# Quiz

## Which of the following techniques was ultimately used as the basis of RSA encryption?

### Which of the following techniques was ultimately used as the basis of RSA encryption?

• Knapsack-based
• Product of primes
• Permutation polynomials
• Group of unknown size

#### EXPLANATION

Ron Rivest, Adi Shamir, and Leonard Adleman ("R.S.A.") at the Massachusetts Institute of Technology made several attempts, over the course of a year, to create a one-way function that was hard to invert. Rivest and Shamir, as computer scientists, proposed many potential functions, while Adleman, as a mathematician, was responsible for finding their weaknesses. They tried many approaches including "knapsack-based" and "permutation polynomials".
The keys for the RSA algorithm are generated the following way:
• Choose two distinct prime numbers p and q.
• For security purposes, the integers p and q should be chosen at random, and should be similar in magnitude but 'differ in length by a few digits' to make factoring harder. Prime integers can be efficiently found using a primality test.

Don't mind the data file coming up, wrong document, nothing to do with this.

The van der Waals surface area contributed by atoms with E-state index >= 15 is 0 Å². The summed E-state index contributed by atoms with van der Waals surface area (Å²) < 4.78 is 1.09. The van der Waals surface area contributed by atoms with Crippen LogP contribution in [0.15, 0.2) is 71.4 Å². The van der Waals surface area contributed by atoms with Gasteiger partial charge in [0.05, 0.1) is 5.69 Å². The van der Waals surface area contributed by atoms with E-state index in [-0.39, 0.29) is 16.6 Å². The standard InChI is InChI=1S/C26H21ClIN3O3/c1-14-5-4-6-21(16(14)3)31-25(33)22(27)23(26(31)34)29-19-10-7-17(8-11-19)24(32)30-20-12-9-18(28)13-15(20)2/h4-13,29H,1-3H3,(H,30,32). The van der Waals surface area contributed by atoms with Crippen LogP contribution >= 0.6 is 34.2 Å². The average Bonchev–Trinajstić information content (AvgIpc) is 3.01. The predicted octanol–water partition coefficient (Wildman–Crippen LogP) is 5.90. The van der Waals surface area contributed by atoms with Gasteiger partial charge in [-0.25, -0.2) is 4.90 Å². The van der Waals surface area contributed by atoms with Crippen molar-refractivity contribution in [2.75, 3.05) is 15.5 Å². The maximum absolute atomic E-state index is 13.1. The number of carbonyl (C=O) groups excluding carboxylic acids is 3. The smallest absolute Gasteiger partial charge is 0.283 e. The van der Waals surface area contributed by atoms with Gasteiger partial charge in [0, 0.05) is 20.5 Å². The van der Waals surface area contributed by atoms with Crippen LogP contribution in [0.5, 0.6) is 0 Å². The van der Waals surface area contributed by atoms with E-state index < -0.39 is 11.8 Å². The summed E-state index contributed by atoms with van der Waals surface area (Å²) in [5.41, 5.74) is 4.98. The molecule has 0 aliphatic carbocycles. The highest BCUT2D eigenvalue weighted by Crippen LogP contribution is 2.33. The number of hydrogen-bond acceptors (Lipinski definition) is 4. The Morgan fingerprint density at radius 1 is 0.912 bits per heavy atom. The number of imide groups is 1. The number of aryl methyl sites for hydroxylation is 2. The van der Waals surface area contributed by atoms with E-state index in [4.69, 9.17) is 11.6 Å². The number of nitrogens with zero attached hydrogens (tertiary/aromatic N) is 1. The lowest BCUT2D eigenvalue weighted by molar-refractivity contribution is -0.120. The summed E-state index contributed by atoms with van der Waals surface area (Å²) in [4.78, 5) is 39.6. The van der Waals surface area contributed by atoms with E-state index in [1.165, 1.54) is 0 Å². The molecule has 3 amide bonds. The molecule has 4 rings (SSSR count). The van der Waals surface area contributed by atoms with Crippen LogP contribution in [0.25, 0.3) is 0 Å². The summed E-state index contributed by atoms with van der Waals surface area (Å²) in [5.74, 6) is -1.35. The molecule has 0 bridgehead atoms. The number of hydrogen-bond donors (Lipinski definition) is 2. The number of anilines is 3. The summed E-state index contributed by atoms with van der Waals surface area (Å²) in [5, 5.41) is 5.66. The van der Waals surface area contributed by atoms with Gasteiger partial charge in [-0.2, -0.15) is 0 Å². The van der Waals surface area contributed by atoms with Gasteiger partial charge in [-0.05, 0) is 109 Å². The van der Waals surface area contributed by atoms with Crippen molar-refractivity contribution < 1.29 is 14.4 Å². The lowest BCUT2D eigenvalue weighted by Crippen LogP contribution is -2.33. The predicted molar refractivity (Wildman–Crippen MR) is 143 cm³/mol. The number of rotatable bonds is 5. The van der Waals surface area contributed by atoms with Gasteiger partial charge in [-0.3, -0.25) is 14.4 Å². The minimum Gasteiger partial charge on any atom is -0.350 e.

• Compute n = pq.
• n is used as the modulus for both the public and private keys. Its length, usually expressed in bits, is the key length.
• Compute λ(n) = lcm(λ(p), λ(q)) = lcm(p − 1, q − 1), where λ is Carmichael's totient function. This value is kept private.
• Choose an integer e such that 1 < e < λ(n) and gcd(e, λ(n)) = 1; i.e., e and λ(n) are coprime.
• Determine d as de−1 (mod λ(n)); i.e., d is the modular multiplicative inverse of e (modulo λ(n)).
• This is more clearly stated as: solve for d given de ≡ 1 (mod λ(n)).
• e having a short bit-length and small Hamming weight results in more efficient encryption – most commonly e = 216 + 1 = 65,537. However, much smaller values of e (such as 3) have been shown to be less secure in some settings.
• e is released as the public key exponent.
• d is kept as the private key exponent.
The public key consists of the modulus n and the public (or encryption) exponent e. The private key consists of the modulus n and the private (or decryption) exponent d, which must be kept secret. p, q, and λ(n) must also be kept secret because they can be used to calculate d.

#### SOURCE

https://people.csail.mit.edu/rivest/pubs/ARS03.rivest-slides.pdf

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